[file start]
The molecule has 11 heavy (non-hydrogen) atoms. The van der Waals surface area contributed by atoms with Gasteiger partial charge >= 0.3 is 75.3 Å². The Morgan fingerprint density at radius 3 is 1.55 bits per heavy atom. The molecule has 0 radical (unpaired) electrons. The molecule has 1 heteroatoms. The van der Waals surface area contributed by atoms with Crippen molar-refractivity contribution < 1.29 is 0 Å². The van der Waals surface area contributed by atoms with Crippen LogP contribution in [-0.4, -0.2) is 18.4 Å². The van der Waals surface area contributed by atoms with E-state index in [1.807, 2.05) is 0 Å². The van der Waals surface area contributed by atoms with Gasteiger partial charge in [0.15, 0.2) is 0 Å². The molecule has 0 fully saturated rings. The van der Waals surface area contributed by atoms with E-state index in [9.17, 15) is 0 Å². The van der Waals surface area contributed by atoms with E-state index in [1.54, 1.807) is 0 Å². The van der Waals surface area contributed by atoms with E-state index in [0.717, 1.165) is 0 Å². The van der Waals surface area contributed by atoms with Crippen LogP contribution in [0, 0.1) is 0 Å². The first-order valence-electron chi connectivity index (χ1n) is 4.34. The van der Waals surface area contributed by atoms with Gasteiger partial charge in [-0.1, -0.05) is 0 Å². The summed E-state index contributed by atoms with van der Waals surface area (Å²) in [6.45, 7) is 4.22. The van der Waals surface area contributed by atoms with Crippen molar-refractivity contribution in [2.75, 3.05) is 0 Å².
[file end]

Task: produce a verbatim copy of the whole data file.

The molecule has 11 heavy (non-hydrogen) atoms. The van der Waals surface area contributed by atoms with Gasteiger partial charge >= 0.3 is 75.3 Å². The Morgan fingerprint density at radius 3 is 1.55 bits per heavy atom. The molecule has 0 radical (unpaired) electrons. The molecule has 1 heteroatoms. The van der Waals surface area contributed by atoms with Crippen molar-refractivity contribution < 1.29 is 0 Å². The van der Waals surface area contributed by atoms with Crippen LogP contribution in [-0.4, -0.2) is 18.4 Å². The van der Waals surface area contributed by atoms with E-state index in [1.807, 2.05) is 0 Å². The van der Waals surface area contributed by atoms with Gasteiger partial charge in [0.15, 0.2) is 0 Å². The molecule has 0 fully saturated rings. The van der Waals surface area contributed by atoms with E-state index in [9.17, 15) is 0 Å². The van der Waals surface area contributed by atoms with E-state index in [1.54, 1.807) is 0 Å². The van der Waals surface area contributed by atoms with E-state index in [0.717, 1.165) is 0 Å². The van der Waals surface area contributed by atoms with Crippen LogP contribution in [0, 0.1) is 0 Å². The first-order valence-electron chi connectivity index (χ1n) is 4.34. The van der Waals surface area contributed by atoms with Gasteiger partial charge in [-0.1, -0.05) is 0 Å². The summed E-state index contributed by atoms with van der Waals surface area (Å²) in [6.45, 7) is 4.22. The van der Waals surface area contributed by atoms with Crippen molar-refractivity contribution in [2.75, 3.05) is 0 Å².